PDF — as published in the June 9, 2015, Iowa City Press-Citizen
The 2015 Iowa Legislature is leaving a legacy of inaction on issues critical to working families, highlighted by its refusal to raise the minimum wage.
As low wages drag down the economy, this failure to increase the minimum wage deals a blow to hundreds of thousands of Iowa families who would have benefited from an increase — and the Iowa businesses that would have benefited from their increased buying power.
Iowa's minimum wage has been outdated almost from the moment it took effect in 2008 at $7.25 an hour, because it was not indexed to inflation. Prices rose; the wage stayed the same.
States next door and across the country have recognized that $7.25 — also the federal minimum wage — is simply too low. All of Iowa's neighbors except Wisconsin are among 29 states that have raised their wage above the federal level. Yet neither Congress nor the Iowa House will even vote on it.
Despite political bottlenecks in Washington, D.C., and Des Moines, widespread voter support for an increase bridges partisan divisions. A 2014 Iowa Poll showed 65 percent of Iowans support an increase, with nearly an even split among Republicans and strong support among Democrats and independents.
In last year's election, while Gov. Terry Branstad was winning a sixth term as governor of Iowa, neighboring Nebraska and South Dakota raised their state minimums by voter referendum. Cities are going higher — Seattle, San Francisco and Los Angeles are going to $15 and Chicago to $13.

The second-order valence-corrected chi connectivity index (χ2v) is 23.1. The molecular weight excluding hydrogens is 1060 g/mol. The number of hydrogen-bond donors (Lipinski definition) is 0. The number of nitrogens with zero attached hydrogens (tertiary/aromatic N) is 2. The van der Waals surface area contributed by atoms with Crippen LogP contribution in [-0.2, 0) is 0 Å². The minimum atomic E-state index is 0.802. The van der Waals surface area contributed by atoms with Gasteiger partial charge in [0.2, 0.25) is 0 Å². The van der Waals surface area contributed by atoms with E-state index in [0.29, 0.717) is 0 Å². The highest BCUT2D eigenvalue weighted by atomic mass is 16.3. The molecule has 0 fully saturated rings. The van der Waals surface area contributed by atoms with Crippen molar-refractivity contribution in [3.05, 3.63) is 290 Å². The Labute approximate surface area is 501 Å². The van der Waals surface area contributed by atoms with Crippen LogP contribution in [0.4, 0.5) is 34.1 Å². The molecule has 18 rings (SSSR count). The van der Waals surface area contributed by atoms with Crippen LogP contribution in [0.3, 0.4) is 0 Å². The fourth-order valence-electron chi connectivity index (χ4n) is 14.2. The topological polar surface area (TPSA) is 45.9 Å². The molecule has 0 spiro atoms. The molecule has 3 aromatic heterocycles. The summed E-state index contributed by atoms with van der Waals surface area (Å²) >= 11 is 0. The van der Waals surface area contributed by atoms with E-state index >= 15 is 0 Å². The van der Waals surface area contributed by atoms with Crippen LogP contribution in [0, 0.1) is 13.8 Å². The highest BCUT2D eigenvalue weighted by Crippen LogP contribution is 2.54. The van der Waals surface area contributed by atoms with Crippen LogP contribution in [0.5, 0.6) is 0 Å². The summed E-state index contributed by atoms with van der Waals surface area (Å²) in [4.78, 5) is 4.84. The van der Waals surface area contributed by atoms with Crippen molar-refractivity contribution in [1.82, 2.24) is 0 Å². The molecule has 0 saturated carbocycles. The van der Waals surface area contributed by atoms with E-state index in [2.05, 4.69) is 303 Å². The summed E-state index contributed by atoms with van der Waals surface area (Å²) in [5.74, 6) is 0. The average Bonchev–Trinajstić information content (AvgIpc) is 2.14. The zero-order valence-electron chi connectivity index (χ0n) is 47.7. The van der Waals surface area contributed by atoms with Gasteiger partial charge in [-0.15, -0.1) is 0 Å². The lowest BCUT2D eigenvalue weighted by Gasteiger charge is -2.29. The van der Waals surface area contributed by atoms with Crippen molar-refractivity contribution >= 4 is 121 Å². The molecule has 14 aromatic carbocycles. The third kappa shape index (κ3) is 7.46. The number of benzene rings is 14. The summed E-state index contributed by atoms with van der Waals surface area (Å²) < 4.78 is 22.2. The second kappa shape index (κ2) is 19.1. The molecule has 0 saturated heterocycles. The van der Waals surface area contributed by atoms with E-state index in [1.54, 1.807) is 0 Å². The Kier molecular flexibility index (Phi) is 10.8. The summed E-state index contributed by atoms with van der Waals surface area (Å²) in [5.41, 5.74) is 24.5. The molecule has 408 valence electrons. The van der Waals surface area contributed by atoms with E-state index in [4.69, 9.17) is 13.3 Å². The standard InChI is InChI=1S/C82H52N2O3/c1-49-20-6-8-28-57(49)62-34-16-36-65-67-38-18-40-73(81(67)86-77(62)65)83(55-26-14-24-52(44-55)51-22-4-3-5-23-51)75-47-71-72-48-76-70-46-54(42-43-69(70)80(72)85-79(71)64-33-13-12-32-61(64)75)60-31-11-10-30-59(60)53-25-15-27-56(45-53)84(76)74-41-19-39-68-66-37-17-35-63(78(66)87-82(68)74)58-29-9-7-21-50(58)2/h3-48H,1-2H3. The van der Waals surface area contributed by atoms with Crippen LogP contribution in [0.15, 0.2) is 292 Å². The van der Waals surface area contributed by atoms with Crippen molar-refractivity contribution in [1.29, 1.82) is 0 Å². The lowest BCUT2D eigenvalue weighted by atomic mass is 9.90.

Voters can see that poverty wages are at the root of a long list of problems ranging from growing inequality and unaffordable housing to strained safety net programs struggling to help families fill the gaps.
And plenty of data backs them up. Iowa Policy Project research shows that $7.25 falls far short of what it takes to meet a bare-bones household budget without outside assistance.
In 2014, a single parent with two children in Iowa needed $28.07 an hour to cover basic expenses without public support for child care, food, energy and housing assistance. For a full-time working couple with two kids, each would have to make $16.89 an hour. And those are at 2014 costs.
A substantial share of Iowa families would benefit from any of the minimum wage increases that have been proposed. Out of every 10 workers who would be affected by an increase, seven or more are over age 20, more than four work full time, two or more have children, and all are responsible for earning close to half or a majority of their family income.
For over a decade, IPP's State of Working Iowa and JobWatch reports have documented the long-term decline in jobs in higher wage sectors of the economy, showing that where job growth has occurred, it is generally in sectors where jobs pay less. This trend compounds wage disparities in our state.
The minimum wage was intended to establish a wage floor so people's hard work could support their families, and voters appear eager to support policies that once again restore that promise. To keep Iowa working families out of poverty, an increase — a substantial one — is long overdue.